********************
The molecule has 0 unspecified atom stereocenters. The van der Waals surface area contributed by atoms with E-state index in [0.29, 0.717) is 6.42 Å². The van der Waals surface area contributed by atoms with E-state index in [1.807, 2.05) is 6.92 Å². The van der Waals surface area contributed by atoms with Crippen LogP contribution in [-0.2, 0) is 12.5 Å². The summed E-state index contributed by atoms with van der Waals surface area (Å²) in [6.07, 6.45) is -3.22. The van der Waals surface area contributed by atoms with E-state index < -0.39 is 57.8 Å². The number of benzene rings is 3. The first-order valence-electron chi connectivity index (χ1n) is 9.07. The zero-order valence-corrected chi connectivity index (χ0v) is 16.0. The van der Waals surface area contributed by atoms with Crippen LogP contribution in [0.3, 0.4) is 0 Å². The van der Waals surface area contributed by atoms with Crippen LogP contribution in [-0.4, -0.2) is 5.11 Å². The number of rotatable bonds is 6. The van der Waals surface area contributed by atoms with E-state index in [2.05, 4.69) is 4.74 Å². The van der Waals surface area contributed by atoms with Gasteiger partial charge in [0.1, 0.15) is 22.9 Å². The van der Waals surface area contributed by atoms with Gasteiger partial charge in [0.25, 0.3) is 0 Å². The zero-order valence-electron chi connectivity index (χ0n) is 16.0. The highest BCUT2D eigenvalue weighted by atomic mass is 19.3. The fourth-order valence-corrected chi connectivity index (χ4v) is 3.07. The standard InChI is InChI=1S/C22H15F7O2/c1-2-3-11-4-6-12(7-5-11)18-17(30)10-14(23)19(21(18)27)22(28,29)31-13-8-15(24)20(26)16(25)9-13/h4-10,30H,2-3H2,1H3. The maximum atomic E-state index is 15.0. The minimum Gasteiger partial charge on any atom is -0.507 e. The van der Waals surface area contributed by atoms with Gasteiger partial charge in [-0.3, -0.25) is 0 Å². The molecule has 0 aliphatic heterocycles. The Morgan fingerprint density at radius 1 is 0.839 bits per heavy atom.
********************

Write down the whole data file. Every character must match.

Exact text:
The molecule has 0 unspecified atom stereocenters. The van der Waals surface area contributed by atoms with E-state index in [0.29, 0.717) is 6.42 Å². The van der Waals surface area contributed by atoms with E-state index in [1.807, 2.05) is 6.92 Å². The van der Waals surface area contributed by atoms with Crippen LogP contribution in [-0.2, 0) is 12.5 Å². The summed E-state index contributed by atoms with van der Waals surface area (Å²) in [6.07, 6.45) is -3.22. The van der Waals surface area contributed by atoms with E-state index < -0.39 is 57.8 Å². The number of benzene rings is 3. The first-order valence-electron chi connectivity index (χ1n) is 9.07. The zero-order valence-corrected chi connectivity index (χ0v) is 16.0. The van der Waals surface area contributed by atoms with Crippen LogP contribution in [0.3, 0.4) is 0 Å². The van der Waals surface area contributed by atoms with Crippen LogP contribution in [-0.4, -0.2) is 5.11 Å². The number of rotatable bonds is 6. The van der Waals surface area contributed by atoms with E-state index in [2.05, 4.69) is 4.74 Å². The van der Waals surface area contributed by atoms with Gasteiger partial charge in [0.1, 0.15) is 22.9 Å². The van der Waals surface area contributed by atoms with Gasteiger partial charge in [0.25, 0.3) is 0 Å². The zero-order valence-electron chi connectivity index (χ0n) is 16.0. The highest BCUT2D eigenvalue weighted by atomic mass is 19.3. The fourth-order valence-corrected chi connectivity index (χ4v) is 3.07. The standard InChI is InChI=1S/C22H15F7O2/c1-2-3-11-4-6-12(7-5-11)18-17(30)10-14(23)19(21(18)27)22(28,29)31-13-8-15(24)20(26)16(25)9-13/h4-10,30H,2-3H2,1H3. The maximum atomic E-state index is 15.0. The minimum Gasteiger partial charge on any atom is -0.507 e. The van der Waals surface area contributed by atoms with Gasteiger partial charge in [-0.3, -0.25) is 0 Å². The molecule has 0 aliphatic heterocycles. The Morgan fingerprint density at radius 1 is 0.839 bits per heavy atom.